Italians draw on Czech cattle for big parmesan plant

Tue Jul 3, 2012 9:25am EDT
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By Jan Lopatka

PRAGUE (Reuters) - When two earthquakes shook northern Italy in May, gourmets around the world were worried by television footage of damage to wheels of the adored parmesan cheese which came crashing down from their shelves and the dairies that produce them.

Losses are still being assessed and will not likely lead to market shortages. But should there ever be a need to search for alternative supplies, lovers of the hard, grainy cheese that is essential to pasta dishes should look to the Czech Republic.

That is where an Italian family firm going back seven generations and some 200 years runs what it says is the world's biggest single dairy production line making parmesan-type, or grana-style cheese using traditional handcrafted methods.

The Brazzale family scouted the former Warsaw pact region for years after the 1989 fall of Communism before it found what it needed in the Czech Republic - mainly enough pasture for cattle and solid expertise.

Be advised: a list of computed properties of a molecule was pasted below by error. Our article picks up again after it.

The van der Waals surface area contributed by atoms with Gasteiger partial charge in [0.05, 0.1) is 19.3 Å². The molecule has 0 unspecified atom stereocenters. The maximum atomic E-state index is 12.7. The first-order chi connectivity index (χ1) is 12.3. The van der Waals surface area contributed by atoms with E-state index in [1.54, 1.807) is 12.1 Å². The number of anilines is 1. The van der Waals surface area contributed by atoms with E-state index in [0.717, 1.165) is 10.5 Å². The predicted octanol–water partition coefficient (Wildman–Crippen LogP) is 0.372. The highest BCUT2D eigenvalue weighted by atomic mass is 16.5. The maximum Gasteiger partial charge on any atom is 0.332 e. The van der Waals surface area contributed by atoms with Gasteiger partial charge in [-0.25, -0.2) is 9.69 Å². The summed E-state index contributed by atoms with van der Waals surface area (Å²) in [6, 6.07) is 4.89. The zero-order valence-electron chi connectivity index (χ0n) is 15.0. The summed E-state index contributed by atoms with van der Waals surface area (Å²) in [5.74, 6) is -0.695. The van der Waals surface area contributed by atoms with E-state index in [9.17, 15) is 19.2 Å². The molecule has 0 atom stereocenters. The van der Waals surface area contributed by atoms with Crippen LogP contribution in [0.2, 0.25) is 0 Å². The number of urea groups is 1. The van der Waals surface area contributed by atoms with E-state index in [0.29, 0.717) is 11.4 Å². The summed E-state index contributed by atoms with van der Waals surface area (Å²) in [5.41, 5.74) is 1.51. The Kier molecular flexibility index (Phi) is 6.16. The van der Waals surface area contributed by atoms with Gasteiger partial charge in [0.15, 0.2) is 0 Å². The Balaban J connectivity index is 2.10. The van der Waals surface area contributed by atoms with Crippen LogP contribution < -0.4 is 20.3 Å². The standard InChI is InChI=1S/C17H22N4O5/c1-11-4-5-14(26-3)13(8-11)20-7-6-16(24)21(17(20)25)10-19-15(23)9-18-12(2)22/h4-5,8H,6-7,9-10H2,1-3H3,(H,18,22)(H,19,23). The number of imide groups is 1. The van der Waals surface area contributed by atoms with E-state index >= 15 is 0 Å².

Starting from a tiny operation in 2000, the dairy at Litovel, in the traditional eastern farming region of Moravia, now employs more than half of Brazzale's 350 staff.

"What's important is that when we saw the area, we immediately said - this is the right region. There is a lot of land, the farms are big, well-managed," said Roberto Brazzale, the head of the family firm.

"The race of the cattle is very good for our cheese, I would say better than Italy," he told Reuters.

The Litovel plant takes in as much as half a million liters of milk per day, about eight percent of the Czech Republic's total production.   Continued...

An employee stacks a wheel of cheese on the storage shelves at a diary plant in Litovel, one of the world's biggest producer of traditionally made parmesan cheese, June 27, 2012. REUTERS/Petr Josek